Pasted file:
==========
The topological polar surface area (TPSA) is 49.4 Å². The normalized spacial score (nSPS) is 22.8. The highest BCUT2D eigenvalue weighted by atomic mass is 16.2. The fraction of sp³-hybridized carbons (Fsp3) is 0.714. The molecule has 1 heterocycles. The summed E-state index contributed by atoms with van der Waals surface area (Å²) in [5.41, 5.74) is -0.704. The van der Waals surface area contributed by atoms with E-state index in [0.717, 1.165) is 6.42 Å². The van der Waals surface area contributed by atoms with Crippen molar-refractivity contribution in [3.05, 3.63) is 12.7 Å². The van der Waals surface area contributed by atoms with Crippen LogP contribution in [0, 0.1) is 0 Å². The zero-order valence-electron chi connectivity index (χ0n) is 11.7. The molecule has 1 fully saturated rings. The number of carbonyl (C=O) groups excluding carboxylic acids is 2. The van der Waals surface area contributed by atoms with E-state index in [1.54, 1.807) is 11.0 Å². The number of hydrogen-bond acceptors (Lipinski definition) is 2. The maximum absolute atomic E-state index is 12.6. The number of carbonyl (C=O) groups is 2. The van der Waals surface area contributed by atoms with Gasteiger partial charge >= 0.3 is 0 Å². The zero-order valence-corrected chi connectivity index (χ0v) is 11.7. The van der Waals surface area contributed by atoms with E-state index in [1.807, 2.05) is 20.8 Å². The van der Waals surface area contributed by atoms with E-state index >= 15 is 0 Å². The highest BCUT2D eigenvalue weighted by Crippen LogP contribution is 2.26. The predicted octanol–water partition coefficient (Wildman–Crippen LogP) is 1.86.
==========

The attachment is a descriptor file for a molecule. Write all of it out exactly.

The topological polar surface area (TPSA) is 49.4 Å². The normalized spacial score (nSPS) is 22.8. The highest BCUT2D eigenvalue weighted by atomic mass is 16.2. The fraction of sp³-hybridized carbons (Fsp3) is 0.714. The molecule has 1 heterocycles. The summed E-state index contributed by atoms with van der Waals surface area (Å²) in [5.41, 5.74) is -0.704. The van der Waals surface area contributed by atoms with E-state index in [0.717, 1.165) is 6.42 Å². The van der Waals surface area contributed by atoms with Crippen molar-refractivity contribution in [3.05, 3.63) is 12.7 Å². The van der Waals surface area contributed by atoms with Crippen LogP contribution in [0, 0.1) is 0 Å². The zero-order valence-electron chi connectivity index (χ0n) is 11.7. The molecule has 1 fully saturated rings. The number of carbonyl (C=O) groups excluding carboxylic acids is 2. The van der Waals surface area contributed by atoms with E-state index in [1.54, 1.807) is 11.0 Å². The number of hydrogen-bond acceptors (Lipinski definition) is 2. The maximum absolute atomic E-state index is 12.6. The number of carbonyl (C=O) groups is 2. The van der Waals surface area contributed by atoms with Gasteiger partial charge >= 0.3 is 0 Å². The zero-order valence-corrected chi connectivity index (χ0v) is 11.7. The van der Waals surface area contributed by atoms with E-state index in [1.807, 2.05) is 20.8 Å². The van der Waals surface area contributed by atoms with E-state index >= 15 is 0 Å². The highest BCUT2D eigenvalue weighted by Crippen LogP contribution is 2.26. The predicted octanol–water partition coefficient (Wildman–Crippen LogP) is 1.86.